Appeals court upholds convictions in ‘75 slayings of mother, daughter
The Colorado Court of Appeals affirmed the convictions Thursday of a man serving life-without-parole prison sentences for a 1975 double murder in Grand Junction.
In a 17-page ruling, the court said that Jerry Nemnich, now 69, was properly convicted of two counts of first-degree murder after deliberation, for the murders of 24-year-old Linda Benson and her 5-year-old daughter, Kelley Ketchum, inside their Grand Junction apartment.
“I am very pleased that the Court of Appeals has affirmed all of Nemnich’s substantive convictions, that they found all of the evidence introduced and admitted against Nemnich was proper and that Nemnich will indeed be spending the rest of his life in prison,” said Mesa County District Attorney Pete Hautzinger.
The Court of Appeals also on Thursday dismissed Nemnich’s conviction for felony murder against Linda Benson, citing a U.S. Supreme Court decision that says a defendant may not receive more than one murder conviction for the same killing.
The lost conviction, however, should have little bearing on Nemnich’s fate, Hautzinger said.
Nemnich was convicted at trial in 2010 on the strength of DNA evidence and a cold-case Grand Junction Police Department team that reopened the investigation in 2008. Blood matching Nemnich’s DNA profile was found in at least eight places inside Benson’s apartment, and his DNA was found underneath Benson’s fingernails.
Nemnich maintained his innocence during his trial, testifying in his defense that he had gone to Benson’s apartment complex to buy marijuana and was assaulted by an unknown person with a knife inside the apartment. He claimed after wrestling the weapon away from the assailant and dumping it in the kitchen sink, he discovered the bodies. He said he fled and didn’t tell anybody out of a fear he’d be implicated.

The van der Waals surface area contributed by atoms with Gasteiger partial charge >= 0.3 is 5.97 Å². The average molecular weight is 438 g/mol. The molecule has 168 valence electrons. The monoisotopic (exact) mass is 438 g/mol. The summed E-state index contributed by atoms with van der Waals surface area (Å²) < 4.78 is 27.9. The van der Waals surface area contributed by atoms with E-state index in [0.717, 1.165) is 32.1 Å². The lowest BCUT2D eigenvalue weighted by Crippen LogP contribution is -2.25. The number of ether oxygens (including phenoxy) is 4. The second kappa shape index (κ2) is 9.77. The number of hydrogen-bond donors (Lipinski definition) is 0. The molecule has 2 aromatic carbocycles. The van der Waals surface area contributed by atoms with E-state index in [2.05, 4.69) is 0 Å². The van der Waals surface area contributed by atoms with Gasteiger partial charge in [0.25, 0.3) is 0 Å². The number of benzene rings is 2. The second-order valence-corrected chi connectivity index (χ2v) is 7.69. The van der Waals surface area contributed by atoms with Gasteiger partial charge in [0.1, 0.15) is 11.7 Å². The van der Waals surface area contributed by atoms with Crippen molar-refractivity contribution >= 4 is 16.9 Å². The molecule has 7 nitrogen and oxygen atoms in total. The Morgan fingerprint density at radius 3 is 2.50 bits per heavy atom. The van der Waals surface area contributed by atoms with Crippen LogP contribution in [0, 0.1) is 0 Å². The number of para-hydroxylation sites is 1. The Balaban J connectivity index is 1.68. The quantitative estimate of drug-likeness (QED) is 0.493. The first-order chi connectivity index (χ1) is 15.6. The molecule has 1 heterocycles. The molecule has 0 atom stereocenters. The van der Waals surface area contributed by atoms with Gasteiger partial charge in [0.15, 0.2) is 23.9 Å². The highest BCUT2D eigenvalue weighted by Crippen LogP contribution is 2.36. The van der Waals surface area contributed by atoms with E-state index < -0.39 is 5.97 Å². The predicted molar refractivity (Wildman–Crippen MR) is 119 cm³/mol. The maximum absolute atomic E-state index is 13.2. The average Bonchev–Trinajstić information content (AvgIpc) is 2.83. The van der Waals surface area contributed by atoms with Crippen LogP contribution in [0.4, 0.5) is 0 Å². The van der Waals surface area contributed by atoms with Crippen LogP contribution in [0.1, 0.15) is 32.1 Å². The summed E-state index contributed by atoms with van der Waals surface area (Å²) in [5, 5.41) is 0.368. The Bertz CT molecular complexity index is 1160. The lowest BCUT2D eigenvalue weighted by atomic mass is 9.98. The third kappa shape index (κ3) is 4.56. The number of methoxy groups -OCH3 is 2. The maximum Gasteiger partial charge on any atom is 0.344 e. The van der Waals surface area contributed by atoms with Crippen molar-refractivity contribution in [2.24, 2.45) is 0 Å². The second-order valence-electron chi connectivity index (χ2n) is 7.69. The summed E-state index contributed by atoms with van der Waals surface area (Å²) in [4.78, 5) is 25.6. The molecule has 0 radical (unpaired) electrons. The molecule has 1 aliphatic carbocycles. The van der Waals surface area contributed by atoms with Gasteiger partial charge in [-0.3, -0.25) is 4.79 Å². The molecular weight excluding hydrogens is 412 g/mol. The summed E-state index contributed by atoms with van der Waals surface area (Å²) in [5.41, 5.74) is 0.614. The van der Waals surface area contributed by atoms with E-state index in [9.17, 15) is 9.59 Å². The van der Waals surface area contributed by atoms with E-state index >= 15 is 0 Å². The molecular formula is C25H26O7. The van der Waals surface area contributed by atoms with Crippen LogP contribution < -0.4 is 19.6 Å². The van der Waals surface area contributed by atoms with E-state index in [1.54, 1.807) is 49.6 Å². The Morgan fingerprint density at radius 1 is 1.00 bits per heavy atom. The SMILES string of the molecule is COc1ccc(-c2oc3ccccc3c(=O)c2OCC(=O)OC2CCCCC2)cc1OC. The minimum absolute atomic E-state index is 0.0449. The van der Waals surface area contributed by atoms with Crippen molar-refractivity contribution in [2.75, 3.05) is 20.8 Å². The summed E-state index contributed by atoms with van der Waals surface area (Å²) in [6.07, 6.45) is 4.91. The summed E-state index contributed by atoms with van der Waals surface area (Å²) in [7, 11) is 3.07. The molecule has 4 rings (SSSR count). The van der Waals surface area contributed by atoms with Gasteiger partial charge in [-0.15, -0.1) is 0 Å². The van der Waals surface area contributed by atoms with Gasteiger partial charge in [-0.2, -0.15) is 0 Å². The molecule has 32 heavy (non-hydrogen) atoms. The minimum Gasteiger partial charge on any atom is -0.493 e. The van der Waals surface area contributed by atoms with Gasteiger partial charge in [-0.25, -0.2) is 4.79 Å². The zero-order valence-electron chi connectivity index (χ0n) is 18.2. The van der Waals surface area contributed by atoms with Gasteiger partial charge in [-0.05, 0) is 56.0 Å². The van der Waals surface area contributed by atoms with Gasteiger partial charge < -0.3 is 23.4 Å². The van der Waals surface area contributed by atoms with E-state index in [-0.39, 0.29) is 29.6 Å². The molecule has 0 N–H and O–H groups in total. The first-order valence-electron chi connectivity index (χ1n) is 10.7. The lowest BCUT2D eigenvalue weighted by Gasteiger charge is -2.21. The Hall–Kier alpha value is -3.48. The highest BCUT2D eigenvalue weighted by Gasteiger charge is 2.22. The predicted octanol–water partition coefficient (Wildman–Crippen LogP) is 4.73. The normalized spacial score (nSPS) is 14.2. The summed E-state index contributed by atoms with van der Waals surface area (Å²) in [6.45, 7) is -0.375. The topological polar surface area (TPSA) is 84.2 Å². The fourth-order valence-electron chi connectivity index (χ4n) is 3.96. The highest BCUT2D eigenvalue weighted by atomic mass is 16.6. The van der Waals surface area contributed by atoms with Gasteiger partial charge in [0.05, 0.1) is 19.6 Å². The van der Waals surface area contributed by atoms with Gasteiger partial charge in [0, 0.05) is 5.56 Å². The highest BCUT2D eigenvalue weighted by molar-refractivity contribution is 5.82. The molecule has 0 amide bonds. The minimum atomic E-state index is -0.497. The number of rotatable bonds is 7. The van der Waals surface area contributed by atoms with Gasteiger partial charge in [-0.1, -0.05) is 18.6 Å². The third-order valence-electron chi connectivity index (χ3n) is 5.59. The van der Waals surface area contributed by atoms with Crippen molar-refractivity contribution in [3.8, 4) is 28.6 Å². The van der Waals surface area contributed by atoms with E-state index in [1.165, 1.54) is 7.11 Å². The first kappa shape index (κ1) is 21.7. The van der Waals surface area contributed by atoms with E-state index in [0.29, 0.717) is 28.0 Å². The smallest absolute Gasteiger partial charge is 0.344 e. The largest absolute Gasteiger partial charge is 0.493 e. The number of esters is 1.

The Court of Appeals rejected Nemnich’s main claim on appeal: That District Judge Brian Flynn had abused discretion when he allowed in evidence Nemnich’s two prior sexual assault convictions. Prosecutors had successfully argued the prior acts were relevant because they showed modus operandi similar to the allegations in the Benson murders.
“In the previous cases, Nemnich had unlawfully entered the homes of women he did not know for the purpose of committing sexual assault by brandishing or threatening use of a knife,” the ruling said. “Those incidents make it more likely that, in this case, Nemnich knowingly entered (Benson’s) home with the intent to sexually assault her.”